Fedora (1889)
Gallery
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Fedora underway
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Fedora clearly visible from the surface
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Fedora archaeological site plan
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View of Fedora's bow
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Fedora's frames and remaining hull structure
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Wreckage is caught amongst the remaining drift pins of Fedora
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Rigging caught in the Fedora's drift pins
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Artifacts from the Fedora with engine beds in the background
By The Numbers
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Built
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Sank
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Lives Lost
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Depth (ft)
 
 
Final Voyage


On September 20, 1901, the Fedora, bound for Ashland from Duluth with a load of iron ore, caught fire from a kerosene lamp explosion when between Basswood Island and Red Cliff Bay. Capt. Fick headed her towards Chicago Creek, north of Red Cliff Bay. The 17-man crew managed to escape in the lifeboats, while the Fedora burned to the water's edge. She was an $80,000 loss. In November of 1901, the Fedora was sold to the Red Cliff Lumber Co. who broke her up.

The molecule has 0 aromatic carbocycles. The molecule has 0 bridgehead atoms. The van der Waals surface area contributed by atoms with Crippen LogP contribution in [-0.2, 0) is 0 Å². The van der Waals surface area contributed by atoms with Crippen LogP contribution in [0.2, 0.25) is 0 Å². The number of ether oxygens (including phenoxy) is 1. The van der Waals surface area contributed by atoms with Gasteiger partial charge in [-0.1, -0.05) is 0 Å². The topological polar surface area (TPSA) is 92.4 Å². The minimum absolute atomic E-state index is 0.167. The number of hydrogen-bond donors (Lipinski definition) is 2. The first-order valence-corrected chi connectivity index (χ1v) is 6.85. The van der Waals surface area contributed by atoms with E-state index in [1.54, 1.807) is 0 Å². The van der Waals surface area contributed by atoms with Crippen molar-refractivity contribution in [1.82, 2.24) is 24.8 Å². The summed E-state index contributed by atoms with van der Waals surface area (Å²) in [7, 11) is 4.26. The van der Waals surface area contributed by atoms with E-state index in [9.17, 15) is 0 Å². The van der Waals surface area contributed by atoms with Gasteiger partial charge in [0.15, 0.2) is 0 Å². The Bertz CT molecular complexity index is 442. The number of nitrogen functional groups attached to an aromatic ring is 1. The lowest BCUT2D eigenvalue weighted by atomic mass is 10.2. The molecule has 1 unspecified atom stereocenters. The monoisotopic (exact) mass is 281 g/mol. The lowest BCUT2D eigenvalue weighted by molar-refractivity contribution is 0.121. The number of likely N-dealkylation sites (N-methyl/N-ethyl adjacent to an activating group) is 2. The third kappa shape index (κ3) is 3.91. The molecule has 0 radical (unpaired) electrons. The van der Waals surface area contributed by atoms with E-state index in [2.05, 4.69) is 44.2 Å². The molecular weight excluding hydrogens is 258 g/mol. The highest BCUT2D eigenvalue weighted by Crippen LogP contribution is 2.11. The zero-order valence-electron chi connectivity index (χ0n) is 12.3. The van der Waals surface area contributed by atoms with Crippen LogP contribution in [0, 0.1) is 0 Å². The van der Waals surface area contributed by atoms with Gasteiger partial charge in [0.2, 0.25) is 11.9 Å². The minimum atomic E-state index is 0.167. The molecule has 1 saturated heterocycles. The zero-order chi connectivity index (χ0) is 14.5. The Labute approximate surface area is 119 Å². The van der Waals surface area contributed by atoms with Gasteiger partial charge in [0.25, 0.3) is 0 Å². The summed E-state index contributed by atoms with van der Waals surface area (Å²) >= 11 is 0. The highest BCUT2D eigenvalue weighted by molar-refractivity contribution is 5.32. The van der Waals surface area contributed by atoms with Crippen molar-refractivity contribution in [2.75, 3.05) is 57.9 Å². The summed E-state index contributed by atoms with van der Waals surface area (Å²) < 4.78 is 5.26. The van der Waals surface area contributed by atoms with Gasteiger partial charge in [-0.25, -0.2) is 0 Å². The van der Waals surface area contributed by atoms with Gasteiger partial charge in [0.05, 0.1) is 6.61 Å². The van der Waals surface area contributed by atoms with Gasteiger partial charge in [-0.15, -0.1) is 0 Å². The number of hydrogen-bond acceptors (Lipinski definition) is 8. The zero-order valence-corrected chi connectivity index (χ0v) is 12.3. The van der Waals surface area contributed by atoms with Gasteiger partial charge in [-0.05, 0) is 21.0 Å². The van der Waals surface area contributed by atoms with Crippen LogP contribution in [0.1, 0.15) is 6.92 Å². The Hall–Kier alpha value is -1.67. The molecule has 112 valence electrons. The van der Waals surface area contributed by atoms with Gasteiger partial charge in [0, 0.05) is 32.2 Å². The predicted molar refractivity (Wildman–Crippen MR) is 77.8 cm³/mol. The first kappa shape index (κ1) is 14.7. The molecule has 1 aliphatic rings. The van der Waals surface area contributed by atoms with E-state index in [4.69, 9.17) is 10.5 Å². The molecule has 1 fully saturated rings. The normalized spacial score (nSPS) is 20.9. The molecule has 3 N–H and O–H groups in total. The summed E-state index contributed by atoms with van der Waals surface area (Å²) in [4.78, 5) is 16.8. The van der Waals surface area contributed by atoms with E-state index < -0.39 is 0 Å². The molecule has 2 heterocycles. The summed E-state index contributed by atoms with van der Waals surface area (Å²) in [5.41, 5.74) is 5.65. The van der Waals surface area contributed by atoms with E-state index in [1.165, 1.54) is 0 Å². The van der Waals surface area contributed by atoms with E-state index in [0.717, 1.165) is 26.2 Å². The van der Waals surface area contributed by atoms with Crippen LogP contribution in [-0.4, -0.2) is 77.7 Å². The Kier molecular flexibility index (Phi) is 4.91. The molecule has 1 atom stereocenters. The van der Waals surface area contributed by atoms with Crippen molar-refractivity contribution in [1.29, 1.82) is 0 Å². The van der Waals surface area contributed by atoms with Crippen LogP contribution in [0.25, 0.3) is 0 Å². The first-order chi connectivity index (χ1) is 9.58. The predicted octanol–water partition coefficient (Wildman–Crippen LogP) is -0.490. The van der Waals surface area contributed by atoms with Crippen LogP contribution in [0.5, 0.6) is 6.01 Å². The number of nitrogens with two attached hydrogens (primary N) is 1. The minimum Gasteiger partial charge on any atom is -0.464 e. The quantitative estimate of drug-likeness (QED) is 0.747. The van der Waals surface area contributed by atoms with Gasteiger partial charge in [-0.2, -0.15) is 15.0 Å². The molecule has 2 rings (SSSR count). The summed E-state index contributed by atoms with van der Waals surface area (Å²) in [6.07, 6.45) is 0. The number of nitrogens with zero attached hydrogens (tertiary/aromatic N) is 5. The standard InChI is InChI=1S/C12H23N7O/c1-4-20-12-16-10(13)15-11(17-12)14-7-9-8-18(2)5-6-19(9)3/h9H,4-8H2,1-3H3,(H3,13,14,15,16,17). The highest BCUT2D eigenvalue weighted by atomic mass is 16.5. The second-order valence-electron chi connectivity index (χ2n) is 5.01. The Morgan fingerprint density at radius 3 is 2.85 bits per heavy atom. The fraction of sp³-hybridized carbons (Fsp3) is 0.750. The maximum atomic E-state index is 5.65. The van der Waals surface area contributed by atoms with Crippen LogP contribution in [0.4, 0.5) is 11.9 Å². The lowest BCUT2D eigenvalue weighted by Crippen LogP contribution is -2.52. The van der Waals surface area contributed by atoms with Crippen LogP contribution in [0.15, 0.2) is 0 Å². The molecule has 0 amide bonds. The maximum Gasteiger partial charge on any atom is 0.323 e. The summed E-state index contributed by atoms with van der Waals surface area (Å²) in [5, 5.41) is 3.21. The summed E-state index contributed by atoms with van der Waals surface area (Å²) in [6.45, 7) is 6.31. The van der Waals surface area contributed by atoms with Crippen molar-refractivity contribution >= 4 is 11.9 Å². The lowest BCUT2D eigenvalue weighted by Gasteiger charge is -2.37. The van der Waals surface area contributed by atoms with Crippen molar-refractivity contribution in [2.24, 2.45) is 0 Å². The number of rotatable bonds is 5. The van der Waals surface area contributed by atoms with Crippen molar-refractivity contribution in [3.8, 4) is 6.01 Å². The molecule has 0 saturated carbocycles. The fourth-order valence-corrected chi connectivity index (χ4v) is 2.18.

Today


The wreck of the Fedora, consisting of the lower unburned hull, rests on silt/sand bottom under 10' water, and is largely intact. Portions of the sides and lower hull are covered with sand overburden. The extant hull measures 251'4" from stenpost to stern; maximum beam 41'1." Hull survives several feet above the turn of the bilge on the port side, but was burned to the bilge level on the starboard. Portions of starboard futtocks and iron cross braces protrude above water surface, and vessel machinery was salvaged. Site has been heavily scavenged for surface objects.
Service History


The Fedora was one of the larger class of freighters, of composite construction, her keel, ribs and frame being iron, while her planking of oak, was riveted on with bolts.
 
Map
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Nearby
© 2017 - Wisconsin Sea Grant, Wisconsin Historical Society